In the essays, Virginia emphasized — while showing her detailed thought process — “that a woman needs money and a room of her own if she is to write fiction.”

In addition to being a seminal work on feminism, A Room of One’s Own is an infinite pool of wisdom on writing and life. In the essay, Virginia Woolf argued passionately and statistically about how cultural, spiritual, and financial restrictions may limit our creative freedom.

Given the essay has so much to read into, I will only delve into the lessons on life and writing that Woolf was so benevolent in sharing with us.

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Best Non-Fiction Books I Read in 2020

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Out of the 48 or so books I read in 2020, 25 percent — that’s only 12 books — were non-fiction. The rest were fiction books and children’s tales.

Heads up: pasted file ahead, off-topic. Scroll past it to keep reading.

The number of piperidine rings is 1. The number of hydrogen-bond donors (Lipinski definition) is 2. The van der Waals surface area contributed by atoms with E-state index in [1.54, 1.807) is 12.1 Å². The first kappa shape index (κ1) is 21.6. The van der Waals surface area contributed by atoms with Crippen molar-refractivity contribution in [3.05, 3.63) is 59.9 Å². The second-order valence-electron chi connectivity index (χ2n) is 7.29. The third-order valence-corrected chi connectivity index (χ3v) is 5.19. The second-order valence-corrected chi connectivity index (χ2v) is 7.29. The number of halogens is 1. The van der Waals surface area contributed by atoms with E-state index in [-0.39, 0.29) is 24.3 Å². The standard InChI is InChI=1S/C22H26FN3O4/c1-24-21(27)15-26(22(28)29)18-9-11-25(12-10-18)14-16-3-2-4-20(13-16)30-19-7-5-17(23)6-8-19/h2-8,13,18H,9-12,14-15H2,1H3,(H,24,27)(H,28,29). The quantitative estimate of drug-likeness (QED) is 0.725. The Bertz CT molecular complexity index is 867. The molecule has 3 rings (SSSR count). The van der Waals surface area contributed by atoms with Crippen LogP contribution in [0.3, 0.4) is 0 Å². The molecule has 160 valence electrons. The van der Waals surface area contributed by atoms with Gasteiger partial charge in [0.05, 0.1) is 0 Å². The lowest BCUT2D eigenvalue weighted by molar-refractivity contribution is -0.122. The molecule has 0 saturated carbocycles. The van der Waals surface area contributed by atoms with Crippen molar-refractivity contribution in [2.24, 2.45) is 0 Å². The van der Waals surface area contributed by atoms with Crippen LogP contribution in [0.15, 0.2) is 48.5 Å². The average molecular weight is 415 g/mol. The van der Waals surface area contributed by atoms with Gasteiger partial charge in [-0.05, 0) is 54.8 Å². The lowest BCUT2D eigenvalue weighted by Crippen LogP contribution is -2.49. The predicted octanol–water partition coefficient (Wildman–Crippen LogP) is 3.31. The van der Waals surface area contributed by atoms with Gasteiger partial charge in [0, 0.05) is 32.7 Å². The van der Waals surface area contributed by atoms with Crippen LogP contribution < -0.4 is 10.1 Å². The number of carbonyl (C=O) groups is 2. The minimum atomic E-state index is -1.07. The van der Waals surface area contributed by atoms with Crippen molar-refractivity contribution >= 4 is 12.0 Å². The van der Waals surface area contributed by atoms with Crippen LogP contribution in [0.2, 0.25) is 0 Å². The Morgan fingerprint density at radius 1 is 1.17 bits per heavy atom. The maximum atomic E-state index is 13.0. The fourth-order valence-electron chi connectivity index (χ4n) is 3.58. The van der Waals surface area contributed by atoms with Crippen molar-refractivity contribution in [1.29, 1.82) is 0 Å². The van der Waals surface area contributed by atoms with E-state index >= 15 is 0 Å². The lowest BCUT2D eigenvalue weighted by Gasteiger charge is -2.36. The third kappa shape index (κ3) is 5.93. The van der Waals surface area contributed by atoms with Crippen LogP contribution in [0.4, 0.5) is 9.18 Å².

I started reading non-fiction in 2017 when I started this blog On My Canvas. I always read stories and novels, but nonfiction wasn’t a big thing around me. Not that reading fiction was a trend in my social circle either. I can count the selected few readers amongst my friends, batch mates, and colleagues at my fingertips.

There was one guy in college who loved Shakespeare and read philosophy. There is a poetry lover and creator who is still a great friend. Some of the elites from Vidya Mandir and other high-class Delhi schools could talk about Mark Twain and J.R.R Tolkien but only seldom did I see them with a book. Or maybe I wasn’t noticing books at that time myself. 

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Best Fiction Books I Read in 2020

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I write because I read. I grow because I read. I can never be bored because I read.

Out of the 48 or so books I read in 2020, 75 percent — that is 36 books — were fiction. The rest were non-fiction books, children’s stories, and travel books.

Even though most of my writing is personal growth and travel-focused, I also write short stories and personal essays.

And for any kind of creative writing — travel, short stories, and even self-development — reading fictional books is crucial. Otherwise, how would I know how to describe a scene on the street or a conversation amongst two people sitting in a cafe? How would I keep the articles interesting and give them a story arc? A beginning, a middle, and an end, you know.